Absolutely love this post! I think you’ve convinced me to stop waiting out the return to normalcy at WDW and consider a first trip to Disneyland! Thanks Tom and Sarah.
When dis Disney World raise genie+ to 16.00 a day?
It’s $15 + tax at WDW, making it a few cents short of $16 per day per person.
I am a senior citizen and been to both WDW and DLR with my adult children and friends. I love both but there is more magic at DLR. Just an extra something that makes it special. Yes some of the older rides would be boring to visitors that are not in love with Disney history but Pirates of the Caribbean is better So is the haunted mansion and even the tea cups. You feel as if you are in that garden! It is easier to get around and sooo much easier to plan. Going to WDW with six people was like planning the invasion of a small country. There aren’t as many great restaurants but you can conveniently get to downtown Disney and don’t discount that corn dog or the bread bowls. We were there this past thanksgiving week for just one day and got on almost everything we wanted and had a great day. with no preplanning other than reservations. Love both but love DLR more
It seems like I can no longer see older comments?
The ticker says 32 comments. I can see 4 on the main page. When I click the “Older Comments” link, I go to a page with only 1 comment.
Am I missing something?
Using Safari for my browser, if it makes a difference.
I have the same issue using chrome.
Probably because this is an update of a pre-existing article. As originally published, this was about visiting the parks *in 2020* and specifically tailored towards the opening of Rise of the Resistance and Galaxy’s Edge, and the advantages of experiencing both in California vs. Florida.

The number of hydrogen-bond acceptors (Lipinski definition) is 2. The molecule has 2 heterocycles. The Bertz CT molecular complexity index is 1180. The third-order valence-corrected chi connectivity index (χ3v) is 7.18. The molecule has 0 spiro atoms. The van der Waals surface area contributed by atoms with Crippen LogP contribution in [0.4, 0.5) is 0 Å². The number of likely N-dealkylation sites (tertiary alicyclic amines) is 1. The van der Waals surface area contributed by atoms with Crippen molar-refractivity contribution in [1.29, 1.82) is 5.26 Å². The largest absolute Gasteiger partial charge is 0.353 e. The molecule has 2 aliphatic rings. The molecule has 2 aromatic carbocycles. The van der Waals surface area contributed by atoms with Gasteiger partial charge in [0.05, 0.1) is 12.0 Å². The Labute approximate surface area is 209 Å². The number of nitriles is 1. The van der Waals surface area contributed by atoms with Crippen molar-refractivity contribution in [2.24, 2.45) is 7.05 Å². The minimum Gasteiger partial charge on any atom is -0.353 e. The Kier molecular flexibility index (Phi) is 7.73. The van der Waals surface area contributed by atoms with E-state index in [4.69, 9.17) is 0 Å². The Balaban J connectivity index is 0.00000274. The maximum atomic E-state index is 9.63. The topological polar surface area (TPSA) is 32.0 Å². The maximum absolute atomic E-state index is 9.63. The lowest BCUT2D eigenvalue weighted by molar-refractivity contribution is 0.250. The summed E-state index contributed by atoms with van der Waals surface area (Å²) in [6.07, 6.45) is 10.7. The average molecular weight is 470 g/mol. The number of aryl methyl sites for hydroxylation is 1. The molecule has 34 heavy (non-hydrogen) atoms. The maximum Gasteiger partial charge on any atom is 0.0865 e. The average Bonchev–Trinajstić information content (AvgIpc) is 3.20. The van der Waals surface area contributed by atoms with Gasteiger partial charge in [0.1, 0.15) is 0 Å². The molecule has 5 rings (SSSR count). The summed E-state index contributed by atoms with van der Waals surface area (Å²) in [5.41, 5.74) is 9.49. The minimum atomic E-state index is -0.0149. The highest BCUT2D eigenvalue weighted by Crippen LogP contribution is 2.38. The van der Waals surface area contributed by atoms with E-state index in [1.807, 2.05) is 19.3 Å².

As the focus of the article has changed to focus on more relevant differences in 2022, it appears that comments that are no longer relevant to the article’s current contents have been removed.
Thanks for the heads up–I’m aware of this issue.
I recently made backend changes to improve the speed of the site, and it now more aggressively caches pages for faster loading. One of the unfortunate byproducts of this is that issue with prior comment pages. At this point, I’m not sure how to fix that without slowing down the site speed–but I’m still working on it. Sorry!
The “why not both” mindset really is the Jedi choice. There will always come a time (well ok, times) when changes at your favorite Disney destination are going to stress you out. Being open to both coasts gives you more opportunity to have a joyful trip as opposed to an “I can’t believe they shortened the Rivers of America” trip, or a “Who stuck a tower on top of Coronado” trip. Instead, just tell yourself “These are not the parks I want” this year, and then move along, move along to the opposite coast, instead. It wasn’t obvious to us at first, but this has been my family’s Disney practice for years.
I was born and spent my childhood in California with a trip to DL every 4 – 6 weeks and special occassions being overnights, and then lived in Europe for over 30 years (DLP being our home park since opening day, I was there). I spent a couple of days at WDW just before Epcot opened (a huge disappointment), 2 weeks in 2000 (it was awesome) and then a couple of trips after (always stressful and disappointing, other than Epcot, but living in Europe and travelled to all the real countries, no longer has the appeal it once had for me, especially the desolation of Future World). In the same time, we continued going to DLP and went a couple of times a decade to DL. Anaheim always won – better weather, friendlier guests (not so stressed), better versions of most of the attractions (rule of thumb, if it is in WDW or other parks, the other parks likely have a better option) and staying in a monorail view room of the Grand Californian was a better experience than AKL and Poly as far as the hotels go in terms of service.